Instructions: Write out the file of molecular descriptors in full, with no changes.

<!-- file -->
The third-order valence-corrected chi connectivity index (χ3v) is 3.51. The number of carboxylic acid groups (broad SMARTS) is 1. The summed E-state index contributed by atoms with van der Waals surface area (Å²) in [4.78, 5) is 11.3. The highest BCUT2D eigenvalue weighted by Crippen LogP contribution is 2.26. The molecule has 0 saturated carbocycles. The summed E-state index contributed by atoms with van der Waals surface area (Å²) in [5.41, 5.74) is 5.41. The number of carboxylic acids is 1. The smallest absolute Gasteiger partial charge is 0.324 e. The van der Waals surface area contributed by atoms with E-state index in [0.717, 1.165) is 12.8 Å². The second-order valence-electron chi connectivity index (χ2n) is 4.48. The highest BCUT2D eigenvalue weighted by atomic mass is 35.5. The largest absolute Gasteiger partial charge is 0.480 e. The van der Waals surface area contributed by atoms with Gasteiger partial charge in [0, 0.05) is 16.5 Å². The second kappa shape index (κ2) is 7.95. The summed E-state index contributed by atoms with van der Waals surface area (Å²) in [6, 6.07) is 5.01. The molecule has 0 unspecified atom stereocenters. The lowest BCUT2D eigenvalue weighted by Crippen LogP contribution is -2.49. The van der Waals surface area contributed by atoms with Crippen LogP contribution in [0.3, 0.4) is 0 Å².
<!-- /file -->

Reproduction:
The third-order valence-corrected chi connectivity index (χ3v) is 3.51. The number of carboxylic acid groups (broad SMARTS) is 1. The summed E-state index contributed by atoms with van der Waals surface area (Å²) in [4.78, 5) is 11.3. The highest BCUT2D eigenvalue weighted by Crippen LogP contribution is 2.26. The molecule has 0 saturated carbocycles. The summed E-state index contributed by atoms with van der Waals surface area (Å²) in [5.41, 5.74) is 5.41. The number of carboxylic acids is 1. The smallest absolute Gasteiger partial charge is 0.324 e. The van der Waals surface area contributed by atoms with E-state index in [0.717, 1.165) is 12.8 Å². The second-order valence-electron chi connectivity index (χ2n) is 4.48. The highest BCUT2D eigenvalue weighted by atomic mass is 35.5. The largest absolute Gasteiger partial charge is 0.480 e. The van der Waals surface area contributed by atoms with Gasteiger partial charge in [0, 0.05) is 16.5 Å². The second kappa shape index (κ2) is 7.95. The summed E-state index contributed by atoms with van der Waals surface area (Å²) in [6, 6.07) is 5.01. The molecule has 0 unspecified atom stereocenters. The lowest BCUT2D eigenvalue weighted by Crippen LogP contribution is -2.49. The van der Waals surface area contributed by atoms with Crippen LogP contribution in [0.3, 0.4) is 0 Å².